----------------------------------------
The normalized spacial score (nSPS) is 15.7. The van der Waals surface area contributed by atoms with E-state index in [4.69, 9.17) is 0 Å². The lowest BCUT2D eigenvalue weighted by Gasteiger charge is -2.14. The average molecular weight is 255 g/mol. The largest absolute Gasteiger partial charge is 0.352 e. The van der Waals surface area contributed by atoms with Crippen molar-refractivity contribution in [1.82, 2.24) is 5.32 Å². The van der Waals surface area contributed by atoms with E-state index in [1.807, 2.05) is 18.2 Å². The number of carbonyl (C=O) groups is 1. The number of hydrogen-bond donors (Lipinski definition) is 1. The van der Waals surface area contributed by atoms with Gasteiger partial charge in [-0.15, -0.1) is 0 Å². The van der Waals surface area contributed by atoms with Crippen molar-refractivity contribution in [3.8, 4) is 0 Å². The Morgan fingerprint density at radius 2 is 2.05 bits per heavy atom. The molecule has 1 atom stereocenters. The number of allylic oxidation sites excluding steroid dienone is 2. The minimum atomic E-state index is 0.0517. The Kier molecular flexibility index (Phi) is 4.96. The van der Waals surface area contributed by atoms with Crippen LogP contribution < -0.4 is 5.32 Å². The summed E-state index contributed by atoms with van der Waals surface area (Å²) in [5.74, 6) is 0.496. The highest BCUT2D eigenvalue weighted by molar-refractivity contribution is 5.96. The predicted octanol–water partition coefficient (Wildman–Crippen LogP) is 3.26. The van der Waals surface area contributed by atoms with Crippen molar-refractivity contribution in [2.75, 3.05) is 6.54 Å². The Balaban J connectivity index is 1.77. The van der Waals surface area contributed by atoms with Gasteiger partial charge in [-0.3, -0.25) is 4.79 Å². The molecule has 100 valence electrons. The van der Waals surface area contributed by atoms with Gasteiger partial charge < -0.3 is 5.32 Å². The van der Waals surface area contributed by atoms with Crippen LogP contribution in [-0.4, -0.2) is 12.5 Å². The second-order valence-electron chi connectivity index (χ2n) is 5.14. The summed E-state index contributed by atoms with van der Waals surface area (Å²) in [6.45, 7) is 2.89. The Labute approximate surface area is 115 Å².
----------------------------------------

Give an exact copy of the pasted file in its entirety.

The normalized spacial score (nSPS) is 15.7. The van der Waals surface area contributed by atoms with E-state index in [4.69, 9.17) is 0 Å². The lowest BCUT2D eigenvalue weighted by Gasteiger charge is -2.14. The average molecular weight is 255 g/mol. The largest absolute Gasteiger partial charge is 0.352 e. The van der Waals surface area contributed by atoms with Crippen molar-refractivity contribution in [1.82, 2.24) is 5.32 Å². The van der Waals surface area contributed by atoms with E-state index in [1.807, 2.05) is 18.2 Å². The number of carbonyl (C=O) groups is 1. The number of hydrogen-bond donors (Lipinski definition) is 1. The van der Waals surface area contributed by atoms with Gasteiger partial charge in [-0.15, -0.1) is 0 Å². The van der Waals surface area contributed by atoms with Crippen molar-refractivity contribution in [3.8, 4) is 0 Å². The Morgan fingerprint density at radius 2 is 2.05 bits per heavy atom. The molecule has 1 atom stereocenters. The number of allylic oxidation sites excluding steroid dienone is 2. The minimum atomic E-state index is 0.0517. The Kier molecular flexibility index (Phi) is 4.96. The van der Waals surface area contributed by atoms with Crippen LogP contribution < -0.4 is 5.32 Å². The summed E-state index contributed by atoms with van der Waals surface area (Å²) in [5.74, 6) is 0.496. The highest BCUT2D eigenvalue weighted by molar-refractivity contribution is 5.96. The predicted octanol–water partition coefficient (Wildman–Crippen LogP) is 3.26. The van der Waals surface area contributed by atoms with Crippen molar-refractivity contribution in [2.75, 3.05) is 6.54 Å². The Balaban J connectivity index is 1.77. The van der Waals surface area contributed by atoms with Gasteiger partial charge in [-0.3, -0.25) is 4.79 Å². The molecule has 100 valence electrons. The van der Waals surface area contributed by atoms with Gasteiger partial charge < -0.3 is 5.32 Å². The van der Waals surface area contributed by atoms with Crippen LogP contribution in [-0.4, -0.2) is 12.5 Å². The second-order valence-electron chi connectivity index (χ2n) is 5.14. The summed E-state index contributed by atoms with van der Waals surface area (Å²) in [6.45, 7) is 2.89. The Labute approximate surface area is 115 Å².